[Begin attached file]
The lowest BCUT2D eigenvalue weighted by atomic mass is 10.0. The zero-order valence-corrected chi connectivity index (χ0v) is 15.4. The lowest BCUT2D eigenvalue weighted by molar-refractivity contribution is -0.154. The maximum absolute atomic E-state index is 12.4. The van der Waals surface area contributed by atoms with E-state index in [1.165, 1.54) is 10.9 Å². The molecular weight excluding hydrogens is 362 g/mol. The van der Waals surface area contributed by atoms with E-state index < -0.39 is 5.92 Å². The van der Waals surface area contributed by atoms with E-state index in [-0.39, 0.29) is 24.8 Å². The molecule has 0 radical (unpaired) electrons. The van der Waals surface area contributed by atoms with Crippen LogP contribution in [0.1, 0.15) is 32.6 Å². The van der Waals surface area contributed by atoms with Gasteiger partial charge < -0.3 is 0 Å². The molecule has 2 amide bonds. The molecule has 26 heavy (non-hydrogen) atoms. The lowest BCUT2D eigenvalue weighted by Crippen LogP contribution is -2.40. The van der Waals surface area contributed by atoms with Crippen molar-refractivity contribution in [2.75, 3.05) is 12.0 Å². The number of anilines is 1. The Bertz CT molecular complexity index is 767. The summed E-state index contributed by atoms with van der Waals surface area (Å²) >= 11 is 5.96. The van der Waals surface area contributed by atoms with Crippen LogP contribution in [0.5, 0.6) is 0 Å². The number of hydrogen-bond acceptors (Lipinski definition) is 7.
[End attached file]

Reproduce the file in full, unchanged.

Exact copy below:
The lowest BCUT2D eigenvalue weighted by atomic mass is 10.0. The zero-order valence-corrected chi connectivity index (χ0v) is 15.4. The lowest BCUT2D eigenvalue weighted by molar-refractivity contribution is -0.154. The maximum absolute atomic E-state index is 12.4. The van der Waals surface area contributed by atoms with E-state index in [1.165, 1.54) is 10.9 Å². The molecular weight excluding hydrogens is 362 g/mol. The van der Waals surface area contributed by atoms with E-state index < -0.39 is 5.92 Å². The van der Waals surface area contributed by atoms with E-state index in [-0.39, 0.29) is 24.8 Å². The molecule has 0 radical (unpaired) electrons. The van der Waals surface area contributed by atoms with Crippen LogP contribution in [0.1, 0.15) is 32.6 Å². The van der Waals surface area contributed by atoms with Gasteiger partial charge < -0.3 is 0 Å². The molecule has 2 amide bonds. The molecule has 26 heavy (non-hydrogen) atoms. The lowest BCUT2D eigenvalue weighted by Crippen LogP contribution is -2.40. The van der Waals surface area contributed by atoms with Crippen molar-refractivity contribution in [2.75, 3.05) is 12.0 Å². The number of anilines is 1. The Bertz CT molecular complexity index is 767. The summed E-state index contributed by atoms with van der Waals surface area (Å²) >= 11 is 5.96. The van der Waals surface area contributed by atoms with Crippen LogP contribution in [0.5, 0.6) is 0 Å². The number of hydrogen-bond acceptors (Lipinski definition) is 7.